WASHINGTON, Aug. 24 (Xinhua) -- The Obama administration's economic stimulus package has added as many as 3.3 million jobs in the second quarter of this year, the nonpartisan Congressional Budget Office (CBO) reported on Tuesday.
The CBO is required by law to issue quarterly reports on the employment and economic impact of the Recovery Act, which President Barack Obama signed into law soon after taking office last year.
The stimulus package raised the level of real gross domestic product (GDP) by between 1.7 percent and 4.5 percent from April to June, according to the report.
U.S. economy grew at a 2.4 percent annual rate in the second quarter of this year, according to the preliminary estimate by the Commerce Department. Economists expect the department to revise that figure downward to around 1.4 percent when it releases an updated report on Friday.
The CBO also estimated that the stimulus package lowered the unemployment rate by between 0.7 percentage points and 1.8 percentage points in the second quarter, and increased overall employment by between 1.4 million and 3.3 million.
The jobless rate remained stubbornly high at 9.5 percent in July, and nonfarm payrolls have fallen for two straight months, according to the Labor Department. So far this year, private sector has added an average of 90,000 jobs per month, compared to nearly 8.5 millions jobs lost during the recession.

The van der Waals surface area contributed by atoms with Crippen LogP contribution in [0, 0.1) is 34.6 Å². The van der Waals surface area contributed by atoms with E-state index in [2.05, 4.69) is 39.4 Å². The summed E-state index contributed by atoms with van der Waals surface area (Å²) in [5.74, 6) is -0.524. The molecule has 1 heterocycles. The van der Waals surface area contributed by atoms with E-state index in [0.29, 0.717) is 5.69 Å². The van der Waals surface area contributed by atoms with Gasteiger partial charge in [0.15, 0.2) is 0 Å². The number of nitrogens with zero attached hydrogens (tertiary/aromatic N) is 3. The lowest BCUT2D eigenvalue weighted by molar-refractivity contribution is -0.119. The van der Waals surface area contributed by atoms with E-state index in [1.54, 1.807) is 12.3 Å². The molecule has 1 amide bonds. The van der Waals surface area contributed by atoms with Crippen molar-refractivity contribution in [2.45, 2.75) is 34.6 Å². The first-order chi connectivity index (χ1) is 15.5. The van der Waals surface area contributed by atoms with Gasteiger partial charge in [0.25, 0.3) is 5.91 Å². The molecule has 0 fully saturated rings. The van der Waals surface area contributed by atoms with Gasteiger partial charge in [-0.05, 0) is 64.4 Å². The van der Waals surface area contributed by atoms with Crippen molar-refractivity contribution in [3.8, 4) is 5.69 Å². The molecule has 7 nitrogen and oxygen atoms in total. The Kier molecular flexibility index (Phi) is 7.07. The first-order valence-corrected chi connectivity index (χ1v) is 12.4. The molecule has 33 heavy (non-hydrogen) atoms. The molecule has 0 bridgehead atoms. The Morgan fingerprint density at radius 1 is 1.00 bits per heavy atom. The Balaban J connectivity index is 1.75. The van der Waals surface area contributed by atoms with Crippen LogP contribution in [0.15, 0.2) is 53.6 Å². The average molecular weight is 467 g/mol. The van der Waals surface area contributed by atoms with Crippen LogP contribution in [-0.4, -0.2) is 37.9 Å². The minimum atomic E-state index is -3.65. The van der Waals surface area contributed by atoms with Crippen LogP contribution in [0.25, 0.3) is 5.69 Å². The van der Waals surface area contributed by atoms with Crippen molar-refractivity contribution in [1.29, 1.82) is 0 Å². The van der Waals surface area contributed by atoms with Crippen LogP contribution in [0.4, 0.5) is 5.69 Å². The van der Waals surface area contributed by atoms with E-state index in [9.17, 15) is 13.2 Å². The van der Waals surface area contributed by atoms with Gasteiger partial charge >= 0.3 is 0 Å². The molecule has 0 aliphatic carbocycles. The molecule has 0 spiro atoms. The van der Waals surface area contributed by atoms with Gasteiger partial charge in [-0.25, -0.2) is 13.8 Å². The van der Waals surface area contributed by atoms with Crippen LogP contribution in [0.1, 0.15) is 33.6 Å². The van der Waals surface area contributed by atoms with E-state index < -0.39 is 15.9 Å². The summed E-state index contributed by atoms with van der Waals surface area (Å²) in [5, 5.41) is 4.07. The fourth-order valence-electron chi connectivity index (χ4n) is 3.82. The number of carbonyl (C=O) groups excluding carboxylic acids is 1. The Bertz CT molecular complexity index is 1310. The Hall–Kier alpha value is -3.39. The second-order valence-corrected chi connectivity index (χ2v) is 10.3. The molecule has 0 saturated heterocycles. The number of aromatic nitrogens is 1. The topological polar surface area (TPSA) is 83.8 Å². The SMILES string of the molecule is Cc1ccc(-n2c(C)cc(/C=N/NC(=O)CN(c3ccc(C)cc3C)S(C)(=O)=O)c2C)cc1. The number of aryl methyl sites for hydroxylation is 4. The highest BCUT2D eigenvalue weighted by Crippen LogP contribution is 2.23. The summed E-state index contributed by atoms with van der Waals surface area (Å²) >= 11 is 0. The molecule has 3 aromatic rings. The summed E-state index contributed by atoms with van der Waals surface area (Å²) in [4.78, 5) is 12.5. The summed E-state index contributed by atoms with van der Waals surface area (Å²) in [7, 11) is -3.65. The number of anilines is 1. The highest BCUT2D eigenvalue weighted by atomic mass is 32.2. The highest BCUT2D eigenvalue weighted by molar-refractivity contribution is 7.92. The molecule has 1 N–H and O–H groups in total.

U.S. Vice President Joe Biden hailed the CBO's new findings, saying it made it "impossible for even the most cynical, bent-on- rooting-for-failure critics to deny" the benefits of the Act.
"So while Republicans in Congress -- the same party that got us into this mess in the first place -- may want to turn back the clock and drive us back into the same ditch we're making our way out of, it's now clearer than ever before that we can't afford to go backward," Biden said in a statement, a direct rebuttal to a top Republican's allegations that Democrats have eaten their words of delivering more jobs to Americans.
"President Obama should ask for -- and accept -- the resignations of the remaining members of his economic team, starting with (Treasury) Secretary Geithner and Larry Summers, the head of the National Economic Council," House Minority Leader John Boehner said Tuesday morning in remarks at the City Club of Cleveland.
However, the CBO said that the effects of the Recovery Act on output and employment are expected to gradually diminish during the second half of 2010 and beyond. It means the fragile economic recovery, which was highly dependent on government stimulus in its early stages, has to find some other engines to keep on track.